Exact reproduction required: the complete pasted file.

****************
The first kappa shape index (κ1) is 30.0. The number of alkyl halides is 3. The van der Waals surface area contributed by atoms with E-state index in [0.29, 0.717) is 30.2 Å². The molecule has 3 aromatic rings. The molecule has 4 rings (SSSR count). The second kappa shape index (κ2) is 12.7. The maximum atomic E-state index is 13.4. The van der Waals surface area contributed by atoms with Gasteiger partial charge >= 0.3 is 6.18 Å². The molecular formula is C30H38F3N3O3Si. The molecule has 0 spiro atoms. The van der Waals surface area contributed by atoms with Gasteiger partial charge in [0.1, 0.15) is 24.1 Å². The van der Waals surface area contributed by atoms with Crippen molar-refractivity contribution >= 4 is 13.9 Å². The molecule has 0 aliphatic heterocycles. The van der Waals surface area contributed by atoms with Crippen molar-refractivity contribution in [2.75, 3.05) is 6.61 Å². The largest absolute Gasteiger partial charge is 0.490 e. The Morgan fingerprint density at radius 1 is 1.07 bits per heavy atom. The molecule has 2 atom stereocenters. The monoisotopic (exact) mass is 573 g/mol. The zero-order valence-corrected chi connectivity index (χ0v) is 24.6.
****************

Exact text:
The first kappa shape index (κ1) is 30.0. The number of alkyl halides is 3. The van der Waals surface area contributed by atoms with E-state index in [0.29, 0.717) is 30.2 Å². The molecule has 3 aromatic rings. The molecule has 4 rings (SSSR count). The second kappa shape index (κ2) is 12.7. The maximum atomic E-state index is 13.4. The van der Waals surface area contributed by atoms with Gasteiger partial charge >= 0.3 is 6.18 Å². The molecular formula is C30H38F3N3O3Si. The molecule has 0 spiro atoms. The van der Waals surface area contributed by atoms with Gasteiger partial charge in [0.1, 0.15) is 24.1 Å². The van der Waals surface area contributed by atoms with Crippen molar-refractivity contribution >= 4 is 13.9 Å². The molecule has 0 aliphatic heterocycles. The van der Waals surface area contributed by atoms with Crippen molar-refractivity contribution in [2.75, 3.05) is 6.61 Å². The largest absolute Gasteiger partial charge is 0.490 e. The Morgan fingerprint density at radius 1 is 1.07 bits per heavy atom. The molecule has 2 atom stereocenters. The monoisotopic (exact) mass is 573 g/mol. The zero-order valence-corrected chi connectivity index (χ0v) is 24.6.